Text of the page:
Ramu 2 Hydroelectricity Project
2C18KH7 Landscape of Ramu river and valley, Madang Papua New Gunea. Image shot 10/2017. Exact date unknown.
Ramu 2 Hydroelectricity Project
The project is a proposed 180MW hydropower station on the Ramu River. The development is aimed at optimizing the utilization of water resources within the Yonki reservoir to meet increasing load demands and displace high-cost diesel generation. Ramu 2 is expected to increase Papua New Guinea’s electricity capacity by 36 percent.
The Ramu regional distribution grid, which includes the Yonki complex, services an area with approximately 4 million inhabitants, including the load centres of Lae and Madang in the Momase region; and Kainantu, Goroka, Kundiawa, Hagen, Tari, Mendi, and Wabag in the Highlands region. Electricity demand presently exceeds available generation capacity, resulting in frequent power outages in some centres.
Ramu 2 is located downstream of the existing Yonki hydroelectric complex in the Eastern Highlands Province of Papua New Guinea. The Yonki complex currently consists of two hydro facilities fed from the Yonki dam and reservoir: the 75MW Ramu 1 power station and the 18MW Yonki Toe of Dam hydropower station. The Ramu 2 project will develop the final 570 m head of water in the Ramu gorge between Ramu 1 tailrace Tunnel and the Ramu valley. The project is planned to meet the future power demands of local mines and associated processing plants, as well as household, commercial, and industrial demand between Lae and through the Highlands provinces, by way of the Ramu grid.
The project meets goals identified in the National Strategy for Responsible Sustainable Development for Papua New Guinea (STaRS), which prioritizes green energy, economic diversification, and sustainable economic and livelihood activities. Ramu 2 also aligns with the move toward hydro under the National Energy Policy 2016-2020. PNG needs significant improvements in energy capacity to reach this level of demand while implementing broad access to electricity, and the proposed Ramu 2 hydropower project could play a key role in meeting these goals.
While Chinese and PNG officials do not appear to have directly linked Ramu 2 to the BRI, the hydropower project clearly falls within the initiative’s focus on energy projects, which accounted for 44 percent of BRI construction in 2019. Shenzhen Energy, the major contractor for the project, describes itself as “[actively] responding to the Belt and Road Initiative,” including through the Ramu 2 project. The PNG government officially joined the BRI in June 2018 and announced that Shenzhen and Sinohydro had won the project bid in September 2018.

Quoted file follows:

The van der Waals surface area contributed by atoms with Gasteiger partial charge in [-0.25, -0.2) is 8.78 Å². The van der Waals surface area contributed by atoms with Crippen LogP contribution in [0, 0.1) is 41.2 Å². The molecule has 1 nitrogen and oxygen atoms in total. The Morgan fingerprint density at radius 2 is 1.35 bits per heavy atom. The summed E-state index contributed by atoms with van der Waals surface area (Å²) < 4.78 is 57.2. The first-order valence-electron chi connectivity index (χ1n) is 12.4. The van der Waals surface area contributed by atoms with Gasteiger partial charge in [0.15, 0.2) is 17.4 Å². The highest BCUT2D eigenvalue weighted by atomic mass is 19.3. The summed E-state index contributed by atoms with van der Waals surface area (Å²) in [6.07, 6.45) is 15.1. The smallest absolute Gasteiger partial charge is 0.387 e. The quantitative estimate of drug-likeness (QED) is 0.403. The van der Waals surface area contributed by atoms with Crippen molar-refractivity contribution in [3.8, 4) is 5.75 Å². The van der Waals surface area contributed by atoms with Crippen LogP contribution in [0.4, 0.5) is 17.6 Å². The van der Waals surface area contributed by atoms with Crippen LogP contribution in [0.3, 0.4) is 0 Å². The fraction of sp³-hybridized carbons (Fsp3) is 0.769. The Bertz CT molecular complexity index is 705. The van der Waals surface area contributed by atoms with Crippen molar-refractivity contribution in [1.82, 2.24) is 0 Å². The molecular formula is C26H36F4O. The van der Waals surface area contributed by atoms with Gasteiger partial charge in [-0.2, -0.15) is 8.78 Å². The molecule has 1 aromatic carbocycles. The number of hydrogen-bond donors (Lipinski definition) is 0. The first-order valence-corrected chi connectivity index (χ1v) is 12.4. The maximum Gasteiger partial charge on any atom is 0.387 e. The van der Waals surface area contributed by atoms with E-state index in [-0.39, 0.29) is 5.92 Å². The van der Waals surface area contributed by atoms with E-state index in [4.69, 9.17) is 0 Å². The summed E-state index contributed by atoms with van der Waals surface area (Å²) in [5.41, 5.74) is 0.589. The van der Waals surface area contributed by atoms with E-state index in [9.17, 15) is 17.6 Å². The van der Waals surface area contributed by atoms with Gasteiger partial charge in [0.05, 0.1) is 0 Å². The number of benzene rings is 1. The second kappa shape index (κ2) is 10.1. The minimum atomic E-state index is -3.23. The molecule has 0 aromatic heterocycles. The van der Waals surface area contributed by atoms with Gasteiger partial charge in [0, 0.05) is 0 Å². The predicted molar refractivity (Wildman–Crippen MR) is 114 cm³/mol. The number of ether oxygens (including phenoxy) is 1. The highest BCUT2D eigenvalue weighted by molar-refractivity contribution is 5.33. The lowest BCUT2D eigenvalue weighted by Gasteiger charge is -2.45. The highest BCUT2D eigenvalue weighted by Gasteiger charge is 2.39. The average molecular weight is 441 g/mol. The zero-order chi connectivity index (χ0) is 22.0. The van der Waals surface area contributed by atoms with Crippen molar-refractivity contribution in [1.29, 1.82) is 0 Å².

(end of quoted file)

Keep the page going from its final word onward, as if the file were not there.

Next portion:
On the Chinese side, the Agency for International Economic Cooperation under the Ministry of Commerce chose IPPR International Engineering Co. Ltd and IPPA International Engineering Co. Ltd as the joint project managers of the “Aid Project on Western Pacific University of Papua New Guinea” through its own open tender process. In January 2020, the PRC gave DHERST a list of six Chinese companies and requested to begin the bidding process for the contract. In February 2021, Seladi-85 invited the six Chinese companies to bid, and in July 2020, IPPR and the Project Steering Committee evaluated the bids. Then, in August, Seladi-85 released its Tender Evaluation Report, and IPPR announced the selection of China Jiangsu International Economic and Technical Cooperation Group Ltd (CJI) as the private contractor for project infrastructure development. In response to DHERST’s request, the Solicitor’s Office granted legal clearance to CJI as the contractor in September 2020.
Lack of transparency
There was no project concept paper submitted for Budget Approval and NEC Approval, and there was no public involvement or opinion in the project, although the project will have significant economic and environmental effects. Furthermore, it appears that project officials did not consult the Provincial Governments during the planning process.
There is also a severe lack of publicly available information and documents regarding the Ramu 2 project. Unavailable or missing documents include the Submission to the NEC on Project Identification and Project Site, the pre-feasibility and feasibility studies, environmental impact assessments, RFP, financial and project agreements, PPA, and lease agreements.
According to the IPBC quarterly review of 2015, an environmental impact assessment (EIA) was conducted as part of the feasibility study in 2013. The EIA, like the feasibility study report, is not readily available. INA tried several times to arrange an interview with the Conservation, Environment Protection Authority (CEPA) to confirm these reports and determine the extent of the ESIA studies conducted for the project and whether due process was followed. CEPA did not respond.
Lack of Feasibility Study
The assessment on the economic and financial benefits of Ramu 2, which was conducted in 2015 according to a joint JICA-PPL Master Plan for Ramu System Power Development, is not publicly available.
The Project has continued for more than 10 years since the NEC gave its approval for the project in 2011, more than 5 years after the launching of the project in 2015, and more than 4 years after Shenzhen Energy planned to begin construction in 2017. Over this time, costs have increased beyond the reported budget of US$902 million (K3.5 billion) to $939 million.
|Project & Contract Phase||Project Information||Score||Response||Link to Information|
|Project Identification 5.7||Project owner||Department for State Enterprises: Kumul Consolidated Holdings (KCH – a State-owned Enterprise, which is the State’s holding corporation for its eqity in the non-extractive sector buisnesses, including the utility companies)||https://www.kch.com.pg/publications/kch-2019-annual-review/ (see page 13 of the Annual Report for 2019)|
Sector: Energy and Electricity Infrastucture including renewable energy.
Sub-sectors: Generation, Transmisssion, Distribution Supply, Ancilliary facilities including dam for hydropower, Gas transmission, Public Gas distriburtion, Gas and gas works